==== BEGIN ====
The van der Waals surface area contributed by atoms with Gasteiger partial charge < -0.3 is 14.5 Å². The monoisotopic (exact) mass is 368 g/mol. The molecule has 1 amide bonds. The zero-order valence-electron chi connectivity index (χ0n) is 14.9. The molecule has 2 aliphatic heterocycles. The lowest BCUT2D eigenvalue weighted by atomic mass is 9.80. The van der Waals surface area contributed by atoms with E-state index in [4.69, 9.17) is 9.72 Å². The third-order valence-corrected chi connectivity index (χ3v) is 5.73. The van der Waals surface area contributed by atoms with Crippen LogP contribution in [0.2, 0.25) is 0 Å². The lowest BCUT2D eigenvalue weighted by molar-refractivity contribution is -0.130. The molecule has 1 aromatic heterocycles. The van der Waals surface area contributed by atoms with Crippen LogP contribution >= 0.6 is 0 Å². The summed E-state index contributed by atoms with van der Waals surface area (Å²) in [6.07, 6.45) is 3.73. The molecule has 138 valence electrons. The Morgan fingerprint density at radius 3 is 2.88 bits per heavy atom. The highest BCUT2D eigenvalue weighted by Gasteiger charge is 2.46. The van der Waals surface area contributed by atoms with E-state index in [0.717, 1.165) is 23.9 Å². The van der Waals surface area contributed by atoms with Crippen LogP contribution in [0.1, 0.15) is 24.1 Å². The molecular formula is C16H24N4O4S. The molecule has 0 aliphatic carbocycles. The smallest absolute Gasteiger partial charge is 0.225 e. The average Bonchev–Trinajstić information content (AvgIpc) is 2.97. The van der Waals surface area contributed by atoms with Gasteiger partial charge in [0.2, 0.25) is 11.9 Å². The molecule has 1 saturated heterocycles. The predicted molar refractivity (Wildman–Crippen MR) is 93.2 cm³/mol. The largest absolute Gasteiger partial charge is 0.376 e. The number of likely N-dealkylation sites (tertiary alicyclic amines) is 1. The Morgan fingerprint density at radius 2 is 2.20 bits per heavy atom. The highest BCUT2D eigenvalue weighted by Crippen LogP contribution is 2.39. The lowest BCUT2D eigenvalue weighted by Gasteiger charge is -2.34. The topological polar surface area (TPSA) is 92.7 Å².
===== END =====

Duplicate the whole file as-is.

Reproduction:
The van der Waals surface area contributed by atoms with Gasteiger partial charge < -0.3 is 14.5 Å². The monoisotopic (exact) mass is 368 g/mol. The molecule has 1 amide bonds. The zero-order valence-electron chi connectivity index (χ0n) is 14.9. The molecule has 2 aliphatic heterocycles. The lowest BCUT2D eigenvalue weighted by atomic mass is 9.80. The van der Waals surface area contributed by atoms with E-state index in [4.69, 9.17) is 9.72 Å². The third-order valence-corrected chi connectivity index (χ3v) is 5.73. The van der Waals surface area contributed by atoms with Crippen LogP contribution in [0.2, 0.25) is 0 Å². The lowest BCUT2D eigenvalue weighted by molar-refractivity contribution is -0.130. The molecule has 1 aromatic heterocycles. The van der Waals surface area contributed by atoms with Crippen LogP contribution >= 0.6 is 0 Å². The summed E-state index contributed by atoms with van der Waals surface area (Å²) in [6.07, 6.45) is 3.73. The molecule has 138 valence electrons. The Morgan fingerprint density at radius 3 is 2.88 bits per heavy atom. The highest BCUT2D eigenvalue weighted by Gasteiger charge is 2.46. The van der Waals surface area contributed by atoms with E-state index in [0.717, 1.165) is 23.9 Å². The van der Waals surface area contributed by atoms with Crippen LogP contribution in [0.1, 0.15) is 24.1 Å². The molecular formula is C16H24N4O4S. The molecule has 0 aliphatic carbocycles. The smallest absolute Gasteiger partial charge is 0.225 e. The average Bonchev–Trinajstić information content (AvgIpc) is 2.97. The van der Waals surface area contributed by atoms with Gasteiger partial charge in [0.2, 0.25) is 11.9 Å². The molecule has 1 saturated heterocycles. The predicted molar refractivity (Wildman–Crippen MR) is 93.2 cm³/mol. The largest absolute Gasteiger partial charge is 0.376 e. The number of likely N-dealkylation sites (tertiary alicyclic amines) is 1. The Morgan fingerprint density at radius 2 is 2.20 bits per heavy atom. The highest BCUT2D eigenvalue weighted by Crippen LogP contribution is 2.39. The lowest BCUT2D eigenvalue weighted by Gasteiger charge is -2.34. The topological polar surface area (TPSA) is 92.7 Å².